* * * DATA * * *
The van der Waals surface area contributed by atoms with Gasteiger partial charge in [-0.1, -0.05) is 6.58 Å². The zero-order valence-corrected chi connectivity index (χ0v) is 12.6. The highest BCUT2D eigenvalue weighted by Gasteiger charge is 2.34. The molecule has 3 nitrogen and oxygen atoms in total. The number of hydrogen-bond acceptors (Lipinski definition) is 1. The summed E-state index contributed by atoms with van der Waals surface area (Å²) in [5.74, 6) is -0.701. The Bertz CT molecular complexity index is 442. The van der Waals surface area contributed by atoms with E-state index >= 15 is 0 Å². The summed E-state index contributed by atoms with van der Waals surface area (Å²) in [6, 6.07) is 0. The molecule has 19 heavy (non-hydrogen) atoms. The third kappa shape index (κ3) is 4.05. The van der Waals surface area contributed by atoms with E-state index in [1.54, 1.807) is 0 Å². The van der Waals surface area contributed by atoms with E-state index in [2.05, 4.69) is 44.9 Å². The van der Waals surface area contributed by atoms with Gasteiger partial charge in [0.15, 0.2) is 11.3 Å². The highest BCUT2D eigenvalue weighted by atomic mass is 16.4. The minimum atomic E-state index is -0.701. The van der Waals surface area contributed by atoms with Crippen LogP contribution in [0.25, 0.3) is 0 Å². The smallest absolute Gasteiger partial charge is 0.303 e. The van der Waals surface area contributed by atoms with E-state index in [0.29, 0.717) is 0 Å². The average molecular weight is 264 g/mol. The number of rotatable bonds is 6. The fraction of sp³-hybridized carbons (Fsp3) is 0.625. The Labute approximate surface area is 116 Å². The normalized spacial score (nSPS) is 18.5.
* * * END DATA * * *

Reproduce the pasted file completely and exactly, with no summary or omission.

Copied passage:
The van der Waals surface area contributed by atoms with Gasteiger partial charge in [-0.1, -0.05) is 6.58 Å². The zero-order valence-corrected chi connectivity index (χ0v) is 12.6. The highest BCUT2D eigenvalue weighted by Gasteiger charge is 2.34. The molecule has 3 nitrogen and oxygen atoms in total. The number of hydrogen-bond acceptors (Lipinski definition) is 1. The summed E-state index contributed by atoms with van der Waals surface area (Å²) in [5.74, 6) is -0.701. The Bertz CT molecular complexity index is 442. The van der Waals surface area contributed by atoms with E-state index >= 15 is 0 Å². The summed E-state index contributed by atoms with van der Waals surface area (Å²) in [6, 6.07) is 0. The molecule has 19 heavy (non-hydrogen) atoms. The third kappa shape index (κ3) is 4.05. The van der Waals surface area contributed by atoms with E-state index in [1.54, 1.807) is 0 Å². The van der Waals surface area contributed by atoms with E-state index in [2.05, 4.69) is 44.9 Å². The van der Waals surface area contributed by atoms with Gasteiger partial charge in [0.15, 0.2) is 11.3 Å². The highest BCUT2D eigenvalue weighted by atomic mass is 16.4. The minimum atomic E-state index is -0.701. The van der Waals surface area contributed by atoms with Crippen LogP contribution in [0.25, 0.3) is 0 Å². The smallest absolute Gasteiger partial charge is 0.303 e. The van der Waals surface area contributed by atoms with E-state index in [0.29, 0.717) is 0 Å². The average molecular weight is 264 g/mol. The number of rotatable bonds is 6. The fraction of sp³-hybridized carbons (Fsp3) is 0.625. The Labute approximate surface area is 116 Å². The normalized spacial score (nSPS) is 18.5.